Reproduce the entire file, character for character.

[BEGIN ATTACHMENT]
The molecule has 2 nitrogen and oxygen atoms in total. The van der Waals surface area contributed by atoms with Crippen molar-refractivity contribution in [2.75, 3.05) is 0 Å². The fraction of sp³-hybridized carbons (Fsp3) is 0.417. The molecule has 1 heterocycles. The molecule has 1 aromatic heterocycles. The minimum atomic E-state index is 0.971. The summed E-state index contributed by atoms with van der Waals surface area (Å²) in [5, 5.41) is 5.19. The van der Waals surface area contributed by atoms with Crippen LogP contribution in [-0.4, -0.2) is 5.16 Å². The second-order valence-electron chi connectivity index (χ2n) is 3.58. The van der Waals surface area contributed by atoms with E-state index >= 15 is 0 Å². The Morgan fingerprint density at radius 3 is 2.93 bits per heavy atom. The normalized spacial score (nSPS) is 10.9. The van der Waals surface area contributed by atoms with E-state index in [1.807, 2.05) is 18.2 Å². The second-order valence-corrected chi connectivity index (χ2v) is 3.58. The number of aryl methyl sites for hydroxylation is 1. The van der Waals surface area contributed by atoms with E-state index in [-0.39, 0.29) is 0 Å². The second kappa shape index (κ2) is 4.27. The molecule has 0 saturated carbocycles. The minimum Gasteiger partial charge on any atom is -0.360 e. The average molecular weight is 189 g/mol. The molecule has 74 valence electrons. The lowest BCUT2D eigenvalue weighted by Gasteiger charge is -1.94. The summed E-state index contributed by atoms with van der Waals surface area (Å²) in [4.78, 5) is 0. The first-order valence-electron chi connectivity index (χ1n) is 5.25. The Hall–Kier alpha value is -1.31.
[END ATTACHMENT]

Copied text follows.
The molecule has 2 nitrogen and oxygen atoms in total. The van der Waals surface area contributed by atoms with Crippen molar-refractivity contribution in [2.75, 3.05) is 0 Å². The fraction of sp³-hybridized carbons (Fsp3) is 0.417. The molecule has 1 heterocycles. The molecule has 1 aromatic heterocycles. The minimum atomic E-state index is 0.971. The summed E-state index contributed by atoms with van der Waals surface area (Å²) in [5, 5.41) is 5.19. The van der Waals surface area contributed by atoms with Crippen LogP contribution in [-0.4, -0.2) is 5.16 Å². The second-order valence-electron chi connectivity index (χ2n) is 3.58. The van der Waals surface area contributed by atoms with E-state index >= 15 is 0 Å². The Morgan fingerprint density at radius 3 is 2.93 bits per heavy atom. The normalized spacial score (nSPS) is 10.9. The van der Waals surface area contributed by atoms with E-state index in [1.807, 2.05) is 18.2 Å². The second-order valence-corrected chi connectivity index (χ2v) is 3.58. The number of aryl methyl sites for hydroxylation is 1. The van der Waals surface area contributed by atoms with E-state index in [-0.39, 0.29) is 0 Å². The second kappa shape index (κ2) is 4.27. The molecule has 0 saturated carbocycles. The minimum Gasteiger partial charge on any atom is -0.360 e. The average molecular weight is 189 g/mol. The molecule has 74 valence electrons. The lowest BCUT2D eigenvalue weighted by Gasteiger charge is -1.94. The summed E-state index contributed by atoms with van der Waals surface area (Å²) in [4.78, 5) is 0. The first-order valence-electron chi connectivity index (χ1n) is 5.25. The Hall–Kier alpha value is -1.31.